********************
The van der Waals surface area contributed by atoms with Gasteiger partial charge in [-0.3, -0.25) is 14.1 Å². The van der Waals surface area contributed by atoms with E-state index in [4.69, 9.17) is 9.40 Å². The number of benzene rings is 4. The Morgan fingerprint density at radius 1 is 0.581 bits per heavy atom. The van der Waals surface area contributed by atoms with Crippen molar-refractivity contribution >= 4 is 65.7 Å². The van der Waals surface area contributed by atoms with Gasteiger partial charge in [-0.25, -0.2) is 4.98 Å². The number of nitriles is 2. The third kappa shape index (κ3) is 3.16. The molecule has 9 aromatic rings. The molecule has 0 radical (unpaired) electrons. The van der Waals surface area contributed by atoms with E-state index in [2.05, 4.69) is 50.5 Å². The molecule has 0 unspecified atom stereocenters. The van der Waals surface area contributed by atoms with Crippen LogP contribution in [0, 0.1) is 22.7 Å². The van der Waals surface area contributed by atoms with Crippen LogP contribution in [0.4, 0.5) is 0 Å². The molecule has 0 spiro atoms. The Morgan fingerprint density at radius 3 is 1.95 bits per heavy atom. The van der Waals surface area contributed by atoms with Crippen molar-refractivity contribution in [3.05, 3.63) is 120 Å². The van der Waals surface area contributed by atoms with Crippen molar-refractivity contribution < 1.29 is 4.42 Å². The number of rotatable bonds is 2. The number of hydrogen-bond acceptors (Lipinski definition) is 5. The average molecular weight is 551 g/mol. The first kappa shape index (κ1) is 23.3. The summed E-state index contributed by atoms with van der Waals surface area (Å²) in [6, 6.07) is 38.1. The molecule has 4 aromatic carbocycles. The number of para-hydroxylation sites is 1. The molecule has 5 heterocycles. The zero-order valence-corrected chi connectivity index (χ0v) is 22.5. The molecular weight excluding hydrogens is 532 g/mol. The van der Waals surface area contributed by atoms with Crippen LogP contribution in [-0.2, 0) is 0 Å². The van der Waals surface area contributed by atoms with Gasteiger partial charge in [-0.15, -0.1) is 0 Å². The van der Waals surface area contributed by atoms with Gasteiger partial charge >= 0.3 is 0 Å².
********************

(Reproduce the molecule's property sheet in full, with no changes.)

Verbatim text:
The van der Waals surface area contributed by atoms with Gasteiger partial charge in [-0.3, -0.25) is 14.1 Å². The van der Waals surface area contributed by atoms with E-state index in [4.69, 9.17) is 9.40 Å². The number of benzene rings is 4. The Morgan fingerprint density at radius 1 is 0.581 bits per heavy atom. The van der Waals surface area contributed by atoms with Crippen molar-refractivity contribution >= 4 is 65.7 Å². The van der Waals surface area contributed by atoms with Gasteiger partial charge in [-0.25, -0.2) is 4.98 Å². The number of nitriles is 2. The third kappa shape index (κ3) is 3.16. The molecule has 9 aromatic rings. The molecule has 0 radical (unpaired) electrons. The van der Waals surface area contributed by atoms with E-state index in [2.05, 4.69) is 50.5 Å². The molecule has 0 unspecified atom stereocenters. The van der Waals surface area contributed by atoms with Crippen LogP contribution in [0, 0.1) is 22.7 Å². The van der Waals surface area contributed by atoms with Crippen LogP contribution in [0.4, 0.5) is 0 Å². The molecule has 0 spiro atoms. The Morgan fingerprint density at radius 3 is 1.95 bits per heavy atom. The van der Waals surface area contributed by atoms with Crippen molar-refractivity contribution in [3.05, 3.63) is 120 Å². The van der Waals surface area contributed by atoms with Crippen molar-refractivity contribution < 1.29 is 4.42 Å². The number of rotatable bonds is 2. The number of hydrogen-bond acceptors (Lipinski definition) is 5. The average molecular weight is 551 g/mol. The first kappa shape index (κ1) is 23.3. The summed E-state index contributed by atoms with van der Waals surface area (Å²) in [6, 6.07) is 38.1. The molecule has 4 aromatic carbocycles. The number of para-hydroxylation sites is 1. The molecule has 5 heterocycles. The zero-order valence-corrected chi connectivity index (χ0v) is 22.5. The molecular weight excluding hydrogens is 532 g/mol. The van der Waals surface area contributed by atoms with Crippen LogP contribution in [-0.2, 0) is 0 Å². The van der Waals surface area contributed by atoms with Gasteiger partial charge in [-0.15, -0.1) is 0 Å². The van der Waals surface area contributed by atoms with Gasteiger partial charge >= 0.3 is 0 Å².